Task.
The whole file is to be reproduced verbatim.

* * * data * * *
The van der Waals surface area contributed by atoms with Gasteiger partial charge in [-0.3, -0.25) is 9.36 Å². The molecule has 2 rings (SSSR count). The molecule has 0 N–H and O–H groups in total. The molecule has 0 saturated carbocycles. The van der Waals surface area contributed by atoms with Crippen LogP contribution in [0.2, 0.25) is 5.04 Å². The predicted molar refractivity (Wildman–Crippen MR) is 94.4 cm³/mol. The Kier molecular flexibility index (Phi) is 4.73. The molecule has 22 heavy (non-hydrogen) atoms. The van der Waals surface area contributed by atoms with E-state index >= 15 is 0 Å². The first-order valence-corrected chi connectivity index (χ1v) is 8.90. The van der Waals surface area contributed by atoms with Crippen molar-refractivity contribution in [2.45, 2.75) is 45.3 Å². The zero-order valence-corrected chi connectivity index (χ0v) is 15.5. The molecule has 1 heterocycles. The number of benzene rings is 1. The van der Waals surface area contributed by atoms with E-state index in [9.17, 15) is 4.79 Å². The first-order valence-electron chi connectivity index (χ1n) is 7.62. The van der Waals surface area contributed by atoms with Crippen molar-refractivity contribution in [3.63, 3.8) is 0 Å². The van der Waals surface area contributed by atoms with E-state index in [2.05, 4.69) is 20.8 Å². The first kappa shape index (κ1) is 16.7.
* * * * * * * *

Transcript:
The van der Waals surface area contributed by atoms with Gasteiger partial charge in [-0.3, -0.25) is 9.36 Å². The molecule has 2 rings (SSSR count). The molecule has 0 N–H and O–H groups in total. The molecule has 0 saturated carbocycles. The van der Waals surface area contributed by atoms with Crippen LogP contribution in [0.2, 0.25) is 5.04 Å². The predicted molar refractivity (Wildman–Crippen MR) is 94.4 cm³/mol. The Kier molecular flexibility index (Phi) is 4.73. The molecule has 22 heavy (non-hydrogen) atoms. The van der Waals surface area contributed by atoms with E-state index >= 15 is 0 Å². The first-order valence-corrected chi connectivity index (χ1v) is 8.90. The van der Waals surface area contributed by atoms with Crippen molar-refractivity contribution in [2.45, 2.75) is 45.3 Å². The zero-order valence-corrected chi connectivity index (χ0v) is 15.5. The molecule has 1 heterocycles. The number of benzene rings is 1. The van der Waals surface area contributed by atoms with E-state index in [9.17, 15) is 4.79 Å². The first-order valence-electron chi connectivity index (χ1n) is 7.62. The van der Waals surface area contributed by atoms with Crippen molar-refractivity contribution in [3.63, 3.8) is 0 Å². The van der Waals surface area contributed by atoms with E-state index in [2.05, 4.69) is 20.8 Å². The first kappa shape index (κ1) is 16.7.